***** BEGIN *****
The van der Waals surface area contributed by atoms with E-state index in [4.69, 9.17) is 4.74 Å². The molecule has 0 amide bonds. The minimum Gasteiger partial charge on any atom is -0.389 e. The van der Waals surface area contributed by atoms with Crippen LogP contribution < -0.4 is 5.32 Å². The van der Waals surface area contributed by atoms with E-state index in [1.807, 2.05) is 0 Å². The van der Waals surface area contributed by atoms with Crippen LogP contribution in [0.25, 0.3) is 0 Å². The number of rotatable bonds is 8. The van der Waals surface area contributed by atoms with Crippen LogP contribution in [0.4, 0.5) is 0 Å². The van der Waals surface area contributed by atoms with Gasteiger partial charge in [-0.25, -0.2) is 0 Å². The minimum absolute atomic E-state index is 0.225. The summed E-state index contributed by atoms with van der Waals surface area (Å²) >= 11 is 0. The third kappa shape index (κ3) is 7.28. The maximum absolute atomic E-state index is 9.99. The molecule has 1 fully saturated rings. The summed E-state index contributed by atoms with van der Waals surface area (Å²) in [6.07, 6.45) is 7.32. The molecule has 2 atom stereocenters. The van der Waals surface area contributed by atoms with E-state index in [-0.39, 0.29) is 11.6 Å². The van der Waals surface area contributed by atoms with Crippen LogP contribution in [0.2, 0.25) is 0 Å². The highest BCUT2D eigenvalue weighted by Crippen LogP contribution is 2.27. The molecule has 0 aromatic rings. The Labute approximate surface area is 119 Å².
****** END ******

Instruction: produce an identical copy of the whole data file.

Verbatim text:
The van der Waals surface area contributed by atoms with E-state index in [4.69, 9.17) is 4.74 Å². The molecule has 0 amide bonds. The minimum Gasteiger partial charge on any atom is -0.389 e. The van der Waals surface area contributed by atoms with Crippen LogP contribution < -0.4 is 5.32 Å². The van der Waals surface area contributed by atoms with E-state index in [1.807, 2.05) is 0 Å². The van der Waals surface area contributed by atoms with Crippen LogP contribution in [0.25, 0.3) is 0 Å². The number of rotatable bonds is 8. The van der Waals surface area contributed by atoms with Crippen LogP contribution in [0.4, 0.5) is 0 Å². The van der Waals surface area contributed by atoms with Gasteiger partial charge in [-0.25, -0.2) is 0 Å². The minimum absolute atomic E-state index is 0.225. The summed E-state index contributed by atoms with van der Waals surface area (Å²) >= 11 is 0. The third kappa shape index (κ3) is 7.28. The maximum absolute atomic E-state index is 9.99. The molecule has 1 fully saturated rings. The summed E-state index contributed by atoms with van der Waals surface area (Å²) in [6.07, 6.45) is 7.32. The molecule has 2 atom stereocenters. The van der Waals surface area contributed by atoms with E-state index in [-0.39, 0.29) is 11.6 Å². The van der Waals surface area contributed by atoms with Crippen LogP contribution in [0.2, 0.25) is 0 Å². The highest BCUT2D eigenvalue weighted by Crippen LogP contribution is 2.27. The molecule has 0 aromatic rings. The Labute approximate surface area is 119 Å².